Federal Judge Rejects Requests to Throw Out Verdict Against Lakewood Police Officers Over Jurors’ Alleged Ulterior Motives
Posted Wednesday, January 24, 2018 by Pivotal Law Group
U.S. Federal District Judge Barbara Rothstein recently upheld a $15.1 million jury verdict against the city of Lakewood and three Lakewood police officers over the 2013 killing of an unarmed man. In her 69-page order, Judge Rothstein repeatedly criticized the attorneys representing Lakewood and the officers for suggesting the jury’s verdict was improperly motivated by fear of racial backlash.
Lakewood police officers fatally shot Leonard Thomas in 2013 during a domestic dispute. In upholding the jury’s verdict, Judge Rothstein found the evidence supported the jury’s conclusion that the Lakewood officers acted outrageously and with malice. The judge observed that every step the officers took during the incident made it more likely that Thomas would die. Among other things, Judge Rothstein noted the evidence showed the police overreacted to a minor domestic squabble by sending a full SWAT team and hostage negotiator. Despite the hostage negotiator’s apparent resolution of the dispute, the officers fatally shot Thomas.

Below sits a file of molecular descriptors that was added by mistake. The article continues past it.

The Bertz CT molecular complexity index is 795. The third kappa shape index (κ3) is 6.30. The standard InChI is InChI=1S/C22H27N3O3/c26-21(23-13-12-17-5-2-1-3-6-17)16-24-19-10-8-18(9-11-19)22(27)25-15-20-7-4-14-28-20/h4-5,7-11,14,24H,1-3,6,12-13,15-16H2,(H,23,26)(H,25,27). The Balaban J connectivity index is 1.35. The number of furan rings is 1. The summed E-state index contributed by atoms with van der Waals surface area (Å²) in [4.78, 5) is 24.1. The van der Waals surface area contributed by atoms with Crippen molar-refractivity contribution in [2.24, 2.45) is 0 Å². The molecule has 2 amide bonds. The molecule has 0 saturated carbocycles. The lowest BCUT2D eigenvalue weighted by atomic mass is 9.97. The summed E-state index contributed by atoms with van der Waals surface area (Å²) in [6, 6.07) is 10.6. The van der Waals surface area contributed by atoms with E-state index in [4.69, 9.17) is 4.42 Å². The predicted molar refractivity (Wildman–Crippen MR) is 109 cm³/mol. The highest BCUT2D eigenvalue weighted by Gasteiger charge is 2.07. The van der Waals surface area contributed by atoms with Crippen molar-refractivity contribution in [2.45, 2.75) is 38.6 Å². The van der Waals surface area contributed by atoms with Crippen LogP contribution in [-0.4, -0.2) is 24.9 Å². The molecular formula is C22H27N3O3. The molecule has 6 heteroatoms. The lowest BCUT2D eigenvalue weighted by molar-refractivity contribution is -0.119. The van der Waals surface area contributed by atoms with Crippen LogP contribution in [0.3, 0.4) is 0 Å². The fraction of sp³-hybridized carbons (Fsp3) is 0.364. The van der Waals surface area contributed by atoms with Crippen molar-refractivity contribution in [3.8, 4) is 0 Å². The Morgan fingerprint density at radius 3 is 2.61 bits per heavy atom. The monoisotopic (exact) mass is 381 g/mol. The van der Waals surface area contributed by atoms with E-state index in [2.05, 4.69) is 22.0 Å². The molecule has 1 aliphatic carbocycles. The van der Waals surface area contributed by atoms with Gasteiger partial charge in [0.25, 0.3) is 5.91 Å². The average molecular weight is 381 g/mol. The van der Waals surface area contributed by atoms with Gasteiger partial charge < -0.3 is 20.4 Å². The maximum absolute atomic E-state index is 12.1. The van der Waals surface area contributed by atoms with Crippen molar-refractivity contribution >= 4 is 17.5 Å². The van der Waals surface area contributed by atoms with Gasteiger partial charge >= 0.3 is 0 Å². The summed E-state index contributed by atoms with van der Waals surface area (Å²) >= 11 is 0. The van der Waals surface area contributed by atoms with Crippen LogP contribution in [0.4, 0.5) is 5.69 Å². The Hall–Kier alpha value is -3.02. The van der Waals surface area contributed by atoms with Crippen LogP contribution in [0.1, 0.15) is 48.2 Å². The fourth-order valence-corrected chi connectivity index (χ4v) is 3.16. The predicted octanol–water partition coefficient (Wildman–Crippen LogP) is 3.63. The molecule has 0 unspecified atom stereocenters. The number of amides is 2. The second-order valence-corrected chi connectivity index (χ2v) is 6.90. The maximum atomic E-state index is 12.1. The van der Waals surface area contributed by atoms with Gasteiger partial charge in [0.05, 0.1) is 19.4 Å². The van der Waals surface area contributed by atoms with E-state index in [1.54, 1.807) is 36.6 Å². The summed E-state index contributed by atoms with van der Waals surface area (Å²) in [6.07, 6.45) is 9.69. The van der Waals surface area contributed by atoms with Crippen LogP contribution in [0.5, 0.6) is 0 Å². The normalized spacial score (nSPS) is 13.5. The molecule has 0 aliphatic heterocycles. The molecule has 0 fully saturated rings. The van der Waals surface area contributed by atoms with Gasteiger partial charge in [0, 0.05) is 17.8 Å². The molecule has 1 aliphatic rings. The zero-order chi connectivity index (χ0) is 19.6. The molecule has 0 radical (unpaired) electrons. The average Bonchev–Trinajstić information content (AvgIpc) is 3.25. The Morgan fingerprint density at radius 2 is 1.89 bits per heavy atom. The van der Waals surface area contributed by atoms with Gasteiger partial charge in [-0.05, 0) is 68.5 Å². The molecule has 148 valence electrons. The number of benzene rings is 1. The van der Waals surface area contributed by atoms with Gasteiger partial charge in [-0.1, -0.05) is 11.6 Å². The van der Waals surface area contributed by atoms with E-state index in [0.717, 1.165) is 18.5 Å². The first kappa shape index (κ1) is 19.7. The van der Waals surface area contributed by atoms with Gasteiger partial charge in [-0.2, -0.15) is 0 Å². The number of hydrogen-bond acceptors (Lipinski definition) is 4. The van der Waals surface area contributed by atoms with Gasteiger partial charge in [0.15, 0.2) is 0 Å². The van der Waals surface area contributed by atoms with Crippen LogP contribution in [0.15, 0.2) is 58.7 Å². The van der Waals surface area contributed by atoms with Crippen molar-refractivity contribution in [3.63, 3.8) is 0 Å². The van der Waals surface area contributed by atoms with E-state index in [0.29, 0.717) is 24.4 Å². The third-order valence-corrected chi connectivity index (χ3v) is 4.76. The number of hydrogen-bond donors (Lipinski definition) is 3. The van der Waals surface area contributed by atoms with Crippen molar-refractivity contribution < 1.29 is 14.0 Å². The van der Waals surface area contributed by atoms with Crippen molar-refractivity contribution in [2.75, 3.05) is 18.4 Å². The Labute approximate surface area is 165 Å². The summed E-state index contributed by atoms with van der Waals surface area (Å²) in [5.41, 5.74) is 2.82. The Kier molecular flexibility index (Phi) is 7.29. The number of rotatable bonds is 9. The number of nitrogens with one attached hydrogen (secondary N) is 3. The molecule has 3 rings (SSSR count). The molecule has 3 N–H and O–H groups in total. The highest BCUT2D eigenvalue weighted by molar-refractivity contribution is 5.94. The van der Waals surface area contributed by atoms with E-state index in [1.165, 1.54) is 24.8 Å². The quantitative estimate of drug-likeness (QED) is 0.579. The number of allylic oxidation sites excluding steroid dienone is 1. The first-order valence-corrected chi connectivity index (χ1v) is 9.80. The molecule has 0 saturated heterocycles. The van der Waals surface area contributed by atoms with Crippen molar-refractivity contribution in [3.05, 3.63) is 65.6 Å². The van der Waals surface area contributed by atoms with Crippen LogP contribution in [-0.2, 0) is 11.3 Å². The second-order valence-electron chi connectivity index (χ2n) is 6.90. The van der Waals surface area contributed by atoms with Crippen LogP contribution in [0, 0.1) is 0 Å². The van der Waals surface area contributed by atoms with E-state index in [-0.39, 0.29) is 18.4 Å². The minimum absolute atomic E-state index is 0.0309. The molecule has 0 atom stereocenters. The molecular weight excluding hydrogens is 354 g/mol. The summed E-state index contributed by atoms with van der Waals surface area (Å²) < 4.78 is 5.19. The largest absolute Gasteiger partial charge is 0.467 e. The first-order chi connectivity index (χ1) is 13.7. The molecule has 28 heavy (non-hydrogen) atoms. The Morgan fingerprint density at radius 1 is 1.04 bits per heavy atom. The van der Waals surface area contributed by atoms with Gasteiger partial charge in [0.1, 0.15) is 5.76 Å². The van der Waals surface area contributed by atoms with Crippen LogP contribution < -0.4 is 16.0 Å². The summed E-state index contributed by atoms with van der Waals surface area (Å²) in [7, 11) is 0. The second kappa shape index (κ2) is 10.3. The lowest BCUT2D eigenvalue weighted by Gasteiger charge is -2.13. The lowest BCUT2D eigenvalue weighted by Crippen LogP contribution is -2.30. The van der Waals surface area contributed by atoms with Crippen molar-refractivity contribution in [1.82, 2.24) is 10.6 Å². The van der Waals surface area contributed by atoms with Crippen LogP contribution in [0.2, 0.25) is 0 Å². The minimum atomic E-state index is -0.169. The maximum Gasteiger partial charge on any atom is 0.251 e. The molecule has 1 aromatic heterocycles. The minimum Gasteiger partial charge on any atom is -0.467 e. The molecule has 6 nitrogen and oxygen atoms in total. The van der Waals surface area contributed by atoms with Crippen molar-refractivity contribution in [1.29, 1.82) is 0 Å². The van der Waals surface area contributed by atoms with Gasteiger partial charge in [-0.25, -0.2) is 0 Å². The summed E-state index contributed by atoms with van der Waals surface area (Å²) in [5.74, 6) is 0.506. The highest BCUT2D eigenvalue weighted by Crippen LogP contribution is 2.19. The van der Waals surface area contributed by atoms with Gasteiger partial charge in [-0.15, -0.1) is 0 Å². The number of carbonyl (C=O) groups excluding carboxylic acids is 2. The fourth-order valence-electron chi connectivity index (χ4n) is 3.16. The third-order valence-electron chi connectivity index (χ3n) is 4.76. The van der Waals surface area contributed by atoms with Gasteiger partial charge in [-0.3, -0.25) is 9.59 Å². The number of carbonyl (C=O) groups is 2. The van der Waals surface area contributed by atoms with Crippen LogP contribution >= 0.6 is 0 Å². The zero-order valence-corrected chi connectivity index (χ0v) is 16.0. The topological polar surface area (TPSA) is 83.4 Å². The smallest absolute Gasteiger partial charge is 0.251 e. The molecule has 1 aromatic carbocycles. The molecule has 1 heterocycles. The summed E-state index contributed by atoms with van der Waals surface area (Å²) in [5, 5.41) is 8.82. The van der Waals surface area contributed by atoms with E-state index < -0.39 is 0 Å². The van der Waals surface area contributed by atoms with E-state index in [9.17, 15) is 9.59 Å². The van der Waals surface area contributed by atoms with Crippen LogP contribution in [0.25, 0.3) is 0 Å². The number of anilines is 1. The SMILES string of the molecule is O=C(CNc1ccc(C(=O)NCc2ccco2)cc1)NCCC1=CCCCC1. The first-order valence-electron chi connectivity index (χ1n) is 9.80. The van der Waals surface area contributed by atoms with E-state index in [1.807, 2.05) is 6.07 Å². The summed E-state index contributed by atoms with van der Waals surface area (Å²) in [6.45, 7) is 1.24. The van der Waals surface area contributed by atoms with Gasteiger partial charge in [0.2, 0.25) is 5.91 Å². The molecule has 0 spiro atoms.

Lakewood’s attorneys asked Judge Rothstein to throw out the jury’s verdict. They argued that the jury was improperly influenced by community perceptions about police officers’ excessive use of force against African Americans. Lakewood’s attorney argued the jury only found in Thomas’ favor because they were afraid to tell people in their communities that they exonerated white police officers who shot an unarmed African American man.
Judge Rothstein rejected the claim the jury’s verdict was improper, finding there was no evidence the jury found Lakewood and the officers liable merely to protect the jurors’ individual reputations. The judge noted that argument was particularly unpersuasive because the attorneys representing Lakewood and the officers had successfully argued against showing prospective jurors a video about unconscious bias.
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